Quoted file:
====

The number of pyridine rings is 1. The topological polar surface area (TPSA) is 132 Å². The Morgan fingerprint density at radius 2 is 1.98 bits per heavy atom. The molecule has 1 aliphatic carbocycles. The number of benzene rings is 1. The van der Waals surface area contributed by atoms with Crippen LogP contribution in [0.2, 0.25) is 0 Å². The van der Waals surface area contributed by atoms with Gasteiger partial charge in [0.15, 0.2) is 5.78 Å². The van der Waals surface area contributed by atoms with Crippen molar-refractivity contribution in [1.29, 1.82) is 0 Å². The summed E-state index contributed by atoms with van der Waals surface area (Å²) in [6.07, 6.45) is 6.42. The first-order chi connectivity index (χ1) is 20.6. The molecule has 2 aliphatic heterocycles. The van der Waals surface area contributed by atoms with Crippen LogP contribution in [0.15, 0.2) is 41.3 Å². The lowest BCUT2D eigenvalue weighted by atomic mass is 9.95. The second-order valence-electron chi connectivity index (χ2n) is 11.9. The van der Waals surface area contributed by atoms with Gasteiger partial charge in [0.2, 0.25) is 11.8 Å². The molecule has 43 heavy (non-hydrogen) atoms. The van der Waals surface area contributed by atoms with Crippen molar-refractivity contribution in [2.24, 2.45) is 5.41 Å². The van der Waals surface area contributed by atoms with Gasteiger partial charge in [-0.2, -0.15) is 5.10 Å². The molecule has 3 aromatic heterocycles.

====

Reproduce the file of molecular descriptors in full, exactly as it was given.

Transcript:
The number of pyridine rings is 1. The topological polar surface area (TPSA) is 132 Å². The Morgan fingerprint density at radius 2 is 1.98 bits per heavy atom. The molecule has 1 aliphatic carbocycles. The number of benzene rings is 1. The van der Waals surface area contributed by atoms with Crippen LogP contribution in [0.2, 0.25) is 0 Å². The van der Waals surface area contributed by atoms with Gasteiger partial charge in [0.15, 0.2) is 5.78 Å². The van der Waals surface area contributed by atoms with Crippen molar-refractivity contribution in [1.29, 1.82) is 0 Å². The summed E-state index contributed by atoms with van der Waals surface area (Å²) in [6.07, 6.45) is 6.42. The first-order chi connectivity index (χ1) is 20.6. The molecule has 2 aliphatic heterocycles. The van der Waals surface area contributed by atoms with Crippen LogP contribution in [0.15, 0.2) is 41.3 Å². The lowest BCUT2D eigenvalue weighted by atomic mass is 9.95. The second-order valence-electron chi connectivity index (χ2n) is 11.9. The van der Waals surface area contributed by atoms with Gasteiger partial charge in [0.2, 0.25) is 11.8 Å². The molecule has 43 heavy (non-hydrogen) atoms. The van der Waals surface area contributed by atoms with Crippen molar-refractivity contribution in [2.24, 2.45) is 5.41 Å². The van der Waals surface area contributed by atoms with Gasteiger partial charge in [-0.2, -0.15) is 5.10 Å². The molecule has 3 aromatic heterocycles.